DETROIT -

Intense negotiations are underway in Lansing to come up with a fix for crumbling roads. That fix is going to cost taxpayers a whole lot more at the pump.

Everyone agrees the roads need to be repaired but will Michiganders agree with a hike on the gas tax to pay for it? One that could see an increase every year until 2018?

Major resistance to the plan has the governor and legislative leaders scheduled to meet behind closed doors Tuesday to see if a deal can be done.

After legislators danced around the issue, Senate Majority Leader Randu Richardville is pushing a plan to fund the overhaul of our infrastructure, but it comes at a price.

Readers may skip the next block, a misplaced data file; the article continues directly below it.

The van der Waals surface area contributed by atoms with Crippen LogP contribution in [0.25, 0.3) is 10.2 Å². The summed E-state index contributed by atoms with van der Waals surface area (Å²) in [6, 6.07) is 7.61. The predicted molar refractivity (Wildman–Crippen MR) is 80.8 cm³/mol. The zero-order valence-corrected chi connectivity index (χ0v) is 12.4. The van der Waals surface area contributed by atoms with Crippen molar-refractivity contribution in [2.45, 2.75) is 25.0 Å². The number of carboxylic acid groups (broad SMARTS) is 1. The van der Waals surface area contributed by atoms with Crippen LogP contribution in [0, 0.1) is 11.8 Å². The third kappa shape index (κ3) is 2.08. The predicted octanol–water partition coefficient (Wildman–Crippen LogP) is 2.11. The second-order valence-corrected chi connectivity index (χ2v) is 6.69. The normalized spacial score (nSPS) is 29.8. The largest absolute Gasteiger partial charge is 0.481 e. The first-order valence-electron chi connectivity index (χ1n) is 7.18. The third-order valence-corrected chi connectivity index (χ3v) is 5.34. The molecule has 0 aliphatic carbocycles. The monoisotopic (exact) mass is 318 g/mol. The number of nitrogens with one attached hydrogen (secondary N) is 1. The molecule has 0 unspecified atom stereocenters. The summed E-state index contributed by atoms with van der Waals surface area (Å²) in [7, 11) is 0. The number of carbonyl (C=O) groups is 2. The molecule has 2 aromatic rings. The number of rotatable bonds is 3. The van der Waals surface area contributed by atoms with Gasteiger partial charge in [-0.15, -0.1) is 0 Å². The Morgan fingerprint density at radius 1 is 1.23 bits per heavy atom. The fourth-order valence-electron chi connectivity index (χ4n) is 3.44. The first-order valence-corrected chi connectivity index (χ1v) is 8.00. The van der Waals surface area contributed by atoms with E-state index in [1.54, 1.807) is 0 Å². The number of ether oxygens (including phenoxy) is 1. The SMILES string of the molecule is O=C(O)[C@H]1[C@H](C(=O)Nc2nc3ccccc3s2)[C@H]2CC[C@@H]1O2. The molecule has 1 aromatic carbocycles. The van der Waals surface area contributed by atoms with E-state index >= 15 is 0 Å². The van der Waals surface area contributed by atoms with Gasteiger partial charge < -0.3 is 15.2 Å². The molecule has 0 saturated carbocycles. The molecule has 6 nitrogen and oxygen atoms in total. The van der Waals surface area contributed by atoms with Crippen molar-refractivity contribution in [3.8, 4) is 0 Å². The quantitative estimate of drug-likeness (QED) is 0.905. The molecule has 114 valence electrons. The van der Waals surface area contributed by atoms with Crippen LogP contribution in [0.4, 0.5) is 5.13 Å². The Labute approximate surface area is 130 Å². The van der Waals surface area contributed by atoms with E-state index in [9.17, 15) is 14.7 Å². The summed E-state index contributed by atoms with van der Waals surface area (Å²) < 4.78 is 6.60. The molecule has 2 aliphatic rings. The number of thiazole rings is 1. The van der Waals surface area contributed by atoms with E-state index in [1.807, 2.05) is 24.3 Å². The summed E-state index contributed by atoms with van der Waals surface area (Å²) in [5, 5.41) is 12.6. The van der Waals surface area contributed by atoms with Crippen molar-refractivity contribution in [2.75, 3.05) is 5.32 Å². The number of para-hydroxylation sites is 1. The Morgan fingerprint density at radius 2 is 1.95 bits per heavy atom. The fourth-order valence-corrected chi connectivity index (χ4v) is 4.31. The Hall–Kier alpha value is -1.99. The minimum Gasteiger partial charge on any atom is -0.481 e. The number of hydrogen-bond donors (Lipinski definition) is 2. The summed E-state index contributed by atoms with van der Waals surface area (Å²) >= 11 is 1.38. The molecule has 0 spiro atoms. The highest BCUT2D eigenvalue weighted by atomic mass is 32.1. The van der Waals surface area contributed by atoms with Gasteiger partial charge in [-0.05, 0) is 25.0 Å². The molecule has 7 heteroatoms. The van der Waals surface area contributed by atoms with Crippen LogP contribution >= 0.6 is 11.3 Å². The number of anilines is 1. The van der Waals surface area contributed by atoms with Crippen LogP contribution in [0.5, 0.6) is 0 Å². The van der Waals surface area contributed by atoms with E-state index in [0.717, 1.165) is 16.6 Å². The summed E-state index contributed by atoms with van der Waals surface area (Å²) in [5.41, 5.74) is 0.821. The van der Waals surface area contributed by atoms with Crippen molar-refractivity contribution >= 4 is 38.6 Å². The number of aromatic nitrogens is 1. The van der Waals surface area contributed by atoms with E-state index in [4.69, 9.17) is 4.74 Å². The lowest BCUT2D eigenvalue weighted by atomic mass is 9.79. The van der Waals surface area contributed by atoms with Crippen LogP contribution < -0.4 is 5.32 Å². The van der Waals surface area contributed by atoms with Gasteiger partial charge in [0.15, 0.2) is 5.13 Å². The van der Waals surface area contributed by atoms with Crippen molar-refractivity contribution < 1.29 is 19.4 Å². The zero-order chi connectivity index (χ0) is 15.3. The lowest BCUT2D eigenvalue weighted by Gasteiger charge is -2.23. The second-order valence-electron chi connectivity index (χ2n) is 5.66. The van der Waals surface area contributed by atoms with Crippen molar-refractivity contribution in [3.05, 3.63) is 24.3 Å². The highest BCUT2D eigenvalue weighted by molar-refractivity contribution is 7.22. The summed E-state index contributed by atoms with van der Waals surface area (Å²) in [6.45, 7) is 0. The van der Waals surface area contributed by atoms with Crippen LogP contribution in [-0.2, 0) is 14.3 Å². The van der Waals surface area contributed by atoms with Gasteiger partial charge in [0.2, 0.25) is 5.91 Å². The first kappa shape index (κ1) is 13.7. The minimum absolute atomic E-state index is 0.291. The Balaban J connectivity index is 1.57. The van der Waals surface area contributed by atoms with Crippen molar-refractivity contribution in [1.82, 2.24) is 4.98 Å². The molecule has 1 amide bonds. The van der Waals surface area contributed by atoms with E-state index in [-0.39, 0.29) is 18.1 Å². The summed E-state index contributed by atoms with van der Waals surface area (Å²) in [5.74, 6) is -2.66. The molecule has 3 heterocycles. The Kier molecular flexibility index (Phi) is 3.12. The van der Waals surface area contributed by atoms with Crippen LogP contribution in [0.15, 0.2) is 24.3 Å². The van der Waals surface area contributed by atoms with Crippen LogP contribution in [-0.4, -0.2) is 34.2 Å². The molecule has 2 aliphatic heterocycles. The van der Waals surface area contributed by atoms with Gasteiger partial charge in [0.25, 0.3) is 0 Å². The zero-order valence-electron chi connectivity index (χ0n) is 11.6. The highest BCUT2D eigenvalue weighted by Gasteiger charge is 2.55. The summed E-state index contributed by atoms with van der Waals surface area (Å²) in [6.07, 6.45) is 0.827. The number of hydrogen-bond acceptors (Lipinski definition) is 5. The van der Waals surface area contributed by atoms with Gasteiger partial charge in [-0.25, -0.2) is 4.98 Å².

The road fix plan is expected to give taxpayers the following hikes:

Subtitle: what it costs

  • 9.5 percent increase 2015
  • 13.5 percent increase 2017
  • 15.5 percent increase 2018

What does that mean in real numbers? The best guess from the senate is it means gas would go up by 7 cents at the pump in the first year alone.

"The infrastructure in Michigan is terrible, everybody knows it," Richardville said. "'Just fix the damn roads' is what I've been told."

But polling on the issue has been very consistent. A Local 2 News poll found 45.8 percent of voters said Lansing has been sent enough money already.

"This is all pretty much moot, but something has to happen," said Lex Kuhne of Birmingham.